The Walking Dead Finally Questions the Ethics of Cold-Blooded Murder

Monday, 07 March 2016 - 10:55AM
Monday, 07 March 2016 - 10:55AM
The Walking Dead Finally Questions the Ethics of Cold-Blooded Murder
Many Walking Dead fans hated the second season morality plays on Hershel's farm (should we keep looking for Sophia? Should we kill the walkers in the barn? Should we kill this scout from a violent scavenger group? On and on and on.). And I agree that the morality plays weren't executed very well, as they were far too explicit and melodramatic at times. But in a certain sense, that was the last time there were real emotional stakes on this show, at least when it comes to the questionable morality of killing other human beings. Remember when Rick was the reasonable "good guy" who didn't want to kill humans unless absolutely necessary, and Shane was the loose cannon (and essentially a villain) who didn't think twice about it? Over the last few seasons, Rick has become an even more brutal version of Shane, and for the most part, rather than being horrified by him, we're encouraged to think he's an awesome bad-ass.

As a result, when Morgan's "no-kill" philosophy was introduced this season, it didn't seem like a genuine moral counterpoint to Rick, Carol, and the others. I would probably agree with Morgan to some extent in real life, but within the structure of the show, his philosophy was painted as a cowardly relic that served more to avoid getting his hands dirty than to actually help other people. It's one thing to avoid killing people in cold blood, but it's another to let people go who have already proven they're willing to kill you and everyone you hold dear. There's a difference between righteousness and self-righteousness, and the show has made it clear several times that Morgan probably falls in the latter camp.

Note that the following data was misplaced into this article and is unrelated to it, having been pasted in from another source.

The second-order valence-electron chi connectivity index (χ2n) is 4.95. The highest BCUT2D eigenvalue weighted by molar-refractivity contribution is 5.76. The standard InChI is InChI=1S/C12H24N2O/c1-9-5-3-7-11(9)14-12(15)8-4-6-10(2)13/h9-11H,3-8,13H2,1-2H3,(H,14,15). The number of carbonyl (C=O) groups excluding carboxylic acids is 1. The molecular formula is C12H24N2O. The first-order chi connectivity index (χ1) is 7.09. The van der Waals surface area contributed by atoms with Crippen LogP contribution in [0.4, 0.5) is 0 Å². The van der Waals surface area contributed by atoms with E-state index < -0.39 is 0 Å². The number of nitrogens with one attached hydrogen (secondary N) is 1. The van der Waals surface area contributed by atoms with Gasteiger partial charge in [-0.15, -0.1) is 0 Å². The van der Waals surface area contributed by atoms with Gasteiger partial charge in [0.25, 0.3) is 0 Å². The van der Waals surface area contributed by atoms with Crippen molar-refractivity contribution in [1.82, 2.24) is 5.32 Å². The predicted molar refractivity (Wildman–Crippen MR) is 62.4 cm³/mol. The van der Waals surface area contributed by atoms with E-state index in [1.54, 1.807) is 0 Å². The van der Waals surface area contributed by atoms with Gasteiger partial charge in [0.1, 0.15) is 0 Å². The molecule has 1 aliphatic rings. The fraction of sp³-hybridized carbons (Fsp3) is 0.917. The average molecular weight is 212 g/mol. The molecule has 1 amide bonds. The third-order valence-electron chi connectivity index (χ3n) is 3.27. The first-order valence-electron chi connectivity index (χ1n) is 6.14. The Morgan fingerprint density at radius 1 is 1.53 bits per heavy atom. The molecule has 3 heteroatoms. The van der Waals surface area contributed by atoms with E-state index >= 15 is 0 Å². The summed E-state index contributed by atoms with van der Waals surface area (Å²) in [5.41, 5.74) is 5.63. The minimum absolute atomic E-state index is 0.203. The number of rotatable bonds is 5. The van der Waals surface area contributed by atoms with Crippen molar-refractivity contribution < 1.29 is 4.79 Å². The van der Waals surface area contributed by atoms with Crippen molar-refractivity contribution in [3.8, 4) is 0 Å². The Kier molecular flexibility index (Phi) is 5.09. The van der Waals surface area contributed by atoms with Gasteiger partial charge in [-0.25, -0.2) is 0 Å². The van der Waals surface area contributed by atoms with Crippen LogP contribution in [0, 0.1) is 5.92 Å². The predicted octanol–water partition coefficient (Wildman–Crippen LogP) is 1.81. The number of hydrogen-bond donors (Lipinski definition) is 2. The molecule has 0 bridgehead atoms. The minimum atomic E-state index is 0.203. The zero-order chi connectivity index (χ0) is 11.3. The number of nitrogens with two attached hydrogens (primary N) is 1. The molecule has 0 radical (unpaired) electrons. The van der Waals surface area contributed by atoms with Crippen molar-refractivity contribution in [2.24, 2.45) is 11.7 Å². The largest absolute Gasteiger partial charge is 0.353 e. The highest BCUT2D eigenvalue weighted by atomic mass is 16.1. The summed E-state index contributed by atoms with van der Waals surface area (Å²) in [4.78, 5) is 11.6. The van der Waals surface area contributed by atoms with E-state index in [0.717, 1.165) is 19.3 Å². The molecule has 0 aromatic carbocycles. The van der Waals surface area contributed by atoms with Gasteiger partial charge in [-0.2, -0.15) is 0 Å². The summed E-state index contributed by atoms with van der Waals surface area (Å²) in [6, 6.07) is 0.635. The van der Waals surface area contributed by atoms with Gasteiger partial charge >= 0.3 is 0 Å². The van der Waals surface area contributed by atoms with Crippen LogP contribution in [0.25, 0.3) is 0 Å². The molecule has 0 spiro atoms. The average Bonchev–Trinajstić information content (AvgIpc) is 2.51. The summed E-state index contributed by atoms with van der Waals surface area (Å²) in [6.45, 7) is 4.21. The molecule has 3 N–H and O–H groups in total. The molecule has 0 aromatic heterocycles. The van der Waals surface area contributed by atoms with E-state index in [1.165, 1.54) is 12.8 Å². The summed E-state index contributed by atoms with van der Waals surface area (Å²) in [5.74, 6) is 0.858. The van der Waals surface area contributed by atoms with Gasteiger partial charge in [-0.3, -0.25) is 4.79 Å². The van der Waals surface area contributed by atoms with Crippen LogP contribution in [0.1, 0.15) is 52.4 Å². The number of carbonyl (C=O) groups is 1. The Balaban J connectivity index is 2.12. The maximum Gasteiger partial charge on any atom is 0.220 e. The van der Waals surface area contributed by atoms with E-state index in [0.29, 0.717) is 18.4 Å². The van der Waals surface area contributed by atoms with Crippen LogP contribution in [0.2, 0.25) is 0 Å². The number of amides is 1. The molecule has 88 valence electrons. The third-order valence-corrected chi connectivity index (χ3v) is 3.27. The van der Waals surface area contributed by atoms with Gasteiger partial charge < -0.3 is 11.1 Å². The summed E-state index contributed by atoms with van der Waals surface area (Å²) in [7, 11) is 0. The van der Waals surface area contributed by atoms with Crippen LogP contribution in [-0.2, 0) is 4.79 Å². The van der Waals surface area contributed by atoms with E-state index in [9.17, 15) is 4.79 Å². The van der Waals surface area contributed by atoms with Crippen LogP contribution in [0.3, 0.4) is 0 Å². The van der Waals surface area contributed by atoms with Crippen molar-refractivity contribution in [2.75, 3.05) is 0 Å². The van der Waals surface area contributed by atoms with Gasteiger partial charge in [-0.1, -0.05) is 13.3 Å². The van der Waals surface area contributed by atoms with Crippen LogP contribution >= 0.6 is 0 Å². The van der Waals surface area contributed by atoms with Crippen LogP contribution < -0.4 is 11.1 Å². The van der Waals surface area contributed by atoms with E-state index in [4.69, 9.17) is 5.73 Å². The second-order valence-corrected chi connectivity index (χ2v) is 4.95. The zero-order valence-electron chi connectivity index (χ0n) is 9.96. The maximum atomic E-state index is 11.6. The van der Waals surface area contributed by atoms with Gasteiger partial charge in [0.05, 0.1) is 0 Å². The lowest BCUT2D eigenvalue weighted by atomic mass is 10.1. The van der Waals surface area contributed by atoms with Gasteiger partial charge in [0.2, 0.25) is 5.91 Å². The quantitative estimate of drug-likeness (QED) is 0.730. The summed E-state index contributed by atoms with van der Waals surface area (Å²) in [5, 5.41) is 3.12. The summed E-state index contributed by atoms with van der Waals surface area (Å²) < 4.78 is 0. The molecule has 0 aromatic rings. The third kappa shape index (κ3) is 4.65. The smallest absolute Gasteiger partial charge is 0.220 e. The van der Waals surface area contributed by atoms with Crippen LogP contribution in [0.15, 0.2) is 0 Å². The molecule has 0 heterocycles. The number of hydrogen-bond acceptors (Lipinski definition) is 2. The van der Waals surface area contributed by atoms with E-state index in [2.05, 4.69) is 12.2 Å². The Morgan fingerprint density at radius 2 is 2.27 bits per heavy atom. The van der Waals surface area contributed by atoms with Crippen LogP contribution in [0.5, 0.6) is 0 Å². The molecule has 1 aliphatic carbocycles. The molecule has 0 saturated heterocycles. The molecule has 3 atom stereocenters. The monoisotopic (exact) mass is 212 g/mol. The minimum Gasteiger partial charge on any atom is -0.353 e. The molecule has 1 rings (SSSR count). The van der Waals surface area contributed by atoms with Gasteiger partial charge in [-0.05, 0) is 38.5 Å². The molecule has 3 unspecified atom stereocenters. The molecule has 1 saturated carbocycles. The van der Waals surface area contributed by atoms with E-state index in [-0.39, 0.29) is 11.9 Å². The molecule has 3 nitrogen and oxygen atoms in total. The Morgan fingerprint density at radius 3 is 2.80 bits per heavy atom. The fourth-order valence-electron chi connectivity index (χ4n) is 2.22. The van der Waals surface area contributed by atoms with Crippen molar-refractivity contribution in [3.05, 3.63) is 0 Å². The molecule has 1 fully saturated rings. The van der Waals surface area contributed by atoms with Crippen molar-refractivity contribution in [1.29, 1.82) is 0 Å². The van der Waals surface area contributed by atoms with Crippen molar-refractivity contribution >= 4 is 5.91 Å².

But all of that changed in this episode, at least to some degree. We were supposed to cheer the survivors when they slaughtered the Wolves and the Termites (the latter of which was not at all self-defense), and I thought it would be the same with the Saviors. The moral center of this show has become so off-center, I wouldn't put it past them to expect us to cheer even when the Rickettes kill people in their sleep. But instead, the show made it very clear that the group has finally gone too far. They've heard that the Saviors are extortionist murderers, but they haven't actually seen them commit violence (unless you count Gregory, but they have no idea why the Saviors would want Gregory dead), so killing them in cold blood can't really be considered justifiable on any level. But luckily, and for once, the show wants us to be horrified when they start stabbing the hapless Saviors in the heads while they sleep. We thought the Wolves were evil when they attacked a defenseless Alexandria, and in this episode, the Rickettes are similarly the villains of the piece.